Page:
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UNICEF and IOM combine forces to end cholera outbreak in key town in southern Somalia

UNSOM/2017/Jones
© UNSOM/2017/Jones
A woman in a camp for the displaced on the outskirts of Baidoa fills a jerrycan with water. UNICEF and IOM have provided many of these camps with safe water.

Baidoa, Bay Region, Somalia, 11 September 2017 - The United Nations Children’s Fund (UNICEF) and the United Nations Migration Agency (IOM) have reached tens of thousands of people displaced by the drought with safe water, latrines and good hygiene promotion helping to slow and even stop the outbreak of Acute Watery Diarrhoea/cholera in many areas of southern Somalia.

More than 180,000 internally displaced people (IDPs) have arrived in Baidoa in southern Somalia since seeking assistance after their crops failed and animals died, settling in more than 230 informal settlements. Overcrowded camps and contaminated water sparked an outbreak of Acute Watery Diarrhoea (AWD)/cholera with nearly 15,000 cases reported in Bay this year – the vast majority (78 per cent) in Baidoa. Over a quarter were children under 5.

However alongside the increased water and sanitation services, there was also a scale up in the prevention and treatment of cholera through medical centres, water chlorination and distribution of hygiene kits. In response the number of AWD/cholera cases has dropped dramatically with the last cases in Baido reported at the end of June and even early in other districts in Bay region.

UNICEF has worked jointly with the regional administration, the South West State’s Ministry of Water and Mineral Resources to supply clean water to 820 households in Muqor ii Maanyuw camp and provide them with hygiene kits along with constructing 60 latrines. In total UNICEF constructed 765 latrines for the new IDPs benefiting over 38,000 people. Construction of another 1,000 latrines is underway through the Ministry of Health and will benefit 50,000 people.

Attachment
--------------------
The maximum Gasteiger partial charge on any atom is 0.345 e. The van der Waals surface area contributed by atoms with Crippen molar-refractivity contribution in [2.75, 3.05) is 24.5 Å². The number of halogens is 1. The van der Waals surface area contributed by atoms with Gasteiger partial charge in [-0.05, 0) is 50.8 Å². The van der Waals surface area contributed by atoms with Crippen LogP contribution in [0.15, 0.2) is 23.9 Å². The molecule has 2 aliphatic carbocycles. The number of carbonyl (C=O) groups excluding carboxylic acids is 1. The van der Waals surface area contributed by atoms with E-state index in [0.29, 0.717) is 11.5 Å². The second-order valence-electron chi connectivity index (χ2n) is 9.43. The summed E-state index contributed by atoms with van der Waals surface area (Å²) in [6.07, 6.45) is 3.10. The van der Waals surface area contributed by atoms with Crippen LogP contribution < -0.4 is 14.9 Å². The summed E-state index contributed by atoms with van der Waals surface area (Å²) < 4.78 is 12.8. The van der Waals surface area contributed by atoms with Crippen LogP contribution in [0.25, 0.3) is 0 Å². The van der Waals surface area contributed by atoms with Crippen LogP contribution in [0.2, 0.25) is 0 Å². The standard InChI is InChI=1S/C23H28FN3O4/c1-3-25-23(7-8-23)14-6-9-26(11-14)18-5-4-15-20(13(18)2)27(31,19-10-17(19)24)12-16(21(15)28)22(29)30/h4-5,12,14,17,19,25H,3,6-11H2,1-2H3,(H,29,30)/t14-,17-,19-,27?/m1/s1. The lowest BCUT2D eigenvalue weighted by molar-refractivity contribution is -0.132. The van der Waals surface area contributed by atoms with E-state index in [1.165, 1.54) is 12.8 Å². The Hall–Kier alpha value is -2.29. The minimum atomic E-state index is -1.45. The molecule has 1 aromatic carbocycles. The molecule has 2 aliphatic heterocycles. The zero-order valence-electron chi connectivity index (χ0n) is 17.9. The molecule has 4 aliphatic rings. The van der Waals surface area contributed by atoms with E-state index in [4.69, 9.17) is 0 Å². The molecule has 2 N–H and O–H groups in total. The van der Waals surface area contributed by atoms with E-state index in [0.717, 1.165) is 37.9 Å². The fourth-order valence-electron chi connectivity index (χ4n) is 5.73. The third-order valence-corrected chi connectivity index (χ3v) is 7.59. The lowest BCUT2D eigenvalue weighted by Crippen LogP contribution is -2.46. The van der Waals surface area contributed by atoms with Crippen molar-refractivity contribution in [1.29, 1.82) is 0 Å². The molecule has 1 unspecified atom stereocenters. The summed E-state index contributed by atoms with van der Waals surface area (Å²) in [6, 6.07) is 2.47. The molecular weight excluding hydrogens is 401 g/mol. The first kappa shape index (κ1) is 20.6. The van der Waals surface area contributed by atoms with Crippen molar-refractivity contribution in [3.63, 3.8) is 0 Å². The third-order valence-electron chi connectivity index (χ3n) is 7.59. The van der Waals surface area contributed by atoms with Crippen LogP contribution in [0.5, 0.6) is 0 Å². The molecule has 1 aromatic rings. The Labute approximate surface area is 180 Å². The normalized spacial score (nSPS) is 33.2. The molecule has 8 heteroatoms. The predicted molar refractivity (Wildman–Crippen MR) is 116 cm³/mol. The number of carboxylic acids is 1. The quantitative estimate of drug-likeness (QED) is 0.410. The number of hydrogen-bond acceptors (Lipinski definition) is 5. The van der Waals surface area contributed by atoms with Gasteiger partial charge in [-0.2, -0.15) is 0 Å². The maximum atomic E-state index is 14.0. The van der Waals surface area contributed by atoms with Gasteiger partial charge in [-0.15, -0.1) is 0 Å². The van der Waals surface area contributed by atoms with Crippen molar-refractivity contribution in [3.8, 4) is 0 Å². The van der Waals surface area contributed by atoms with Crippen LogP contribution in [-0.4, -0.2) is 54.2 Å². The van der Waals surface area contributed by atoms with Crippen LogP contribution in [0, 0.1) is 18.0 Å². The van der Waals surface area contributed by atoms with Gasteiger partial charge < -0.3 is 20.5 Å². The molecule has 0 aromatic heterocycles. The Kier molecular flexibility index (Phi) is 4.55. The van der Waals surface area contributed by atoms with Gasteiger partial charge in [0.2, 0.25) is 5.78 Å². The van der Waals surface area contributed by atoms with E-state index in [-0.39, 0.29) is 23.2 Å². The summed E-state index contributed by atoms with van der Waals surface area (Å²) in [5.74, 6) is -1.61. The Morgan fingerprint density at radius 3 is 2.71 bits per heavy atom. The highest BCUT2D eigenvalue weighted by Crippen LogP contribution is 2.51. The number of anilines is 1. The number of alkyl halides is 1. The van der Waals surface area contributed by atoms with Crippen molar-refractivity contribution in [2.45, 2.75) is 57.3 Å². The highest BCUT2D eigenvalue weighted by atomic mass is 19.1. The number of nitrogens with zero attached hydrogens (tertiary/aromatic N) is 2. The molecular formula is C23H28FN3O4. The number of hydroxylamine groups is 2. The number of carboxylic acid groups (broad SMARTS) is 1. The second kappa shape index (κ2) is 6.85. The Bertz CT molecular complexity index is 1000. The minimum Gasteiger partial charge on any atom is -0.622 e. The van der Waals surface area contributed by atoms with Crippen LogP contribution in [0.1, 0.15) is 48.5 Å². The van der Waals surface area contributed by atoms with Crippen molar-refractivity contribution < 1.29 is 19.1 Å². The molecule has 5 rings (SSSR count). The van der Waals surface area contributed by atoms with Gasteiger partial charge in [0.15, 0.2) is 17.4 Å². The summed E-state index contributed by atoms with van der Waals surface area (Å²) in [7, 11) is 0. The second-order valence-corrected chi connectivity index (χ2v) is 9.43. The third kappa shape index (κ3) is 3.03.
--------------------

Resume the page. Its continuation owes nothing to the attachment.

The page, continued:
UNSOM/2017/Jones
© UNSOM/2017/Jones
Families displaced by the prolonged drought in Somalia are provided with safe water, latrines and advice on hygiene to tackle the Acute Watery Diarrhoea/Cholera outbreak.

IOM is providing clean and safe water through water trucking to 20 sites in Baidoa and has constructed two shallow wells in Hanano IDP camp that have the capacity to provide 7,000 liters of water to the host community and IDPs. As of August 2017, IOM has provided nearly 135 million litres of emergency water supply through water trucking to over 400,000 Somalis in eight regions that have been hit hardest by the drought. For Baidao only, IOM has provided over 19 million liters of emergency water supply through water trucking to over 80,364 Somalis which was affected by the current drought. Additionally, IOM has provided hygiene kits to 3000 households.

Since the start of 2017, UNICEF and IOM have taken significant strides to respond to the ongoing drought. Working closely with partners, they have provided more than 1.9 million people with temporary access to safe water in central and southern regions of Somalia. The water trucking intervention was implemented through NGO partners and directly through the authorities. In the longer term, UNICEF and IOM are working on repairing and upgrading strategic boreholes and wells, extending pipelines to IDP camps and routine chlorination and testing of water sources.

 

 
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